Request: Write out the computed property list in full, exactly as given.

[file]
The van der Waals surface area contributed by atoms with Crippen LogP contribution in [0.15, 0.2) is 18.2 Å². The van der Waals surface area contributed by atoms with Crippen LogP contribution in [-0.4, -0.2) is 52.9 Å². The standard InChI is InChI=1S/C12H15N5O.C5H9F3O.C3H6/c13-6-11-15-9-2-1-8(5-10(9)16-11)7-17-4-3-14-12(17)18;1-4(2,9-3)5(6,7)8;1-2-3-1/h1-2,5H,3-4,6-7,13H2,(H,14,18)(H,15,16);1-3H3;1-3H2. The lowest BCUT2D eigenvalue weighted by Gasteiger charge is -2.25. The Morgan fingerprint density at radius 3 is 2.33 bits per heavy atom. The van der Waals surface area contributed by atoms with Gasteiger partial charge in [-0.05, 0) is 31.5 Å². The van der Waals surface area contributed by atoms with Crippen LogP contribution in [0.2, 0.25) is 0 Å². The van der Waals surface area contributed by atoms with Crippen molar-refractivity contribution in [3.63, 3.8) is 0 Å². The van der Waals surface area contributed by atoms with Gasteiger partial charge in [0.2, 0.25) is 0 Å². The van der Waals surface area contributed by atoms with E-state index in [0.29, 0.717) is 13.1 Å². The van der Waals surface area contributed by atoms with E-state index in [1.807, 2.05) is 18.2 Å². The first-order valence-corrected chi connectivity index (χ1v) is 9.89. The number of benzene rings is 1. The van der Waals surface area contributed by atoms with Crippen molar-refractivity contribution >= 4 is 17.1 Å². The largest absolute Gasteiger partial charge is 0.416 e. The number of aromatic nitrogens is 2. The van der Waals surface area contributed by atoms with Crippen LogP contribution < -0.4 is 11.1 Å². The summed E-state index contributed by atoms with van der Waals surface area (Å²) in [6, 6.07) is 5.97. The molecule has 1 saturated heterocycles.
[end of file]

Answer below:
The van der Waals surface area contributed by atoms with Crippen LogP contribution in [0.15, 0.2) is 18.2 Å². The van der Waals surface area contributed by atoms with Crippen LogP contribution in [-0.4, -0.2) is 52.9 Å². The standard InChI is InChI=1S/C12H15N5O.C5H9F3O.C3H6/c13-6-11-15-9-2-1-8(5-10(9)16-11)7-17-4-3-14-12(17)18;1-4(2,9-3)5(6,7)8;1-2-3-1/h1-2,5H,3-4,6-7,13H2,(H,14,18)(H,15,16);1-3H3;1-3H2. The lowest BCUT2D eigenvalue weighted by Gasteiger charge is -2.25. The Morgan fingerprint density at radius 3 is 2.33 bits per heavy atom. The van der Waals surface area contributed by atoms with Gasteiger partial charge in [-0.05, 0) is 31.5 Å². The van der Waals surface area contributed by atoms with Crippen LogP contribution in [0.2, 0.25) is 0 Å². The van der Waals surface area contributed by atoms with Crippen molar-refractivity contribution in [3.63, 3.8) is 0 Å². The van der Waals surface area contributed by atoms with Gasteiger partial charge in [0.2, 0.25) is 0 Å². The van der Waals surface area contributed by atoms with E-state index in [0.29, 0.717) is 13.1 Å². The van der Waals surface area contributed by atoms with E-state index in [1.807, 2.05) is 18.2 Å². The first-order valence-corrected chi connectivity index (χ1v) is 9.89. The number of benzene rings is 1. The van der Waals surface area contributed by atoms with Crippen molar-refractivity contribution >= 4 is 17.1 Å². The largest absolute Gasteiger partial charge is 0.416 e. The number of aromatic nitrogens is 2. The van der Waals surface area contributed by atoms with Crippen LogP contribution < -0.4 is 11.1 Å². The summed E-state index contributed by atoms with van der Waals surface area (Å²) in [6, 6.07) is 5.97. The molecule has 1 saturated heterocycles.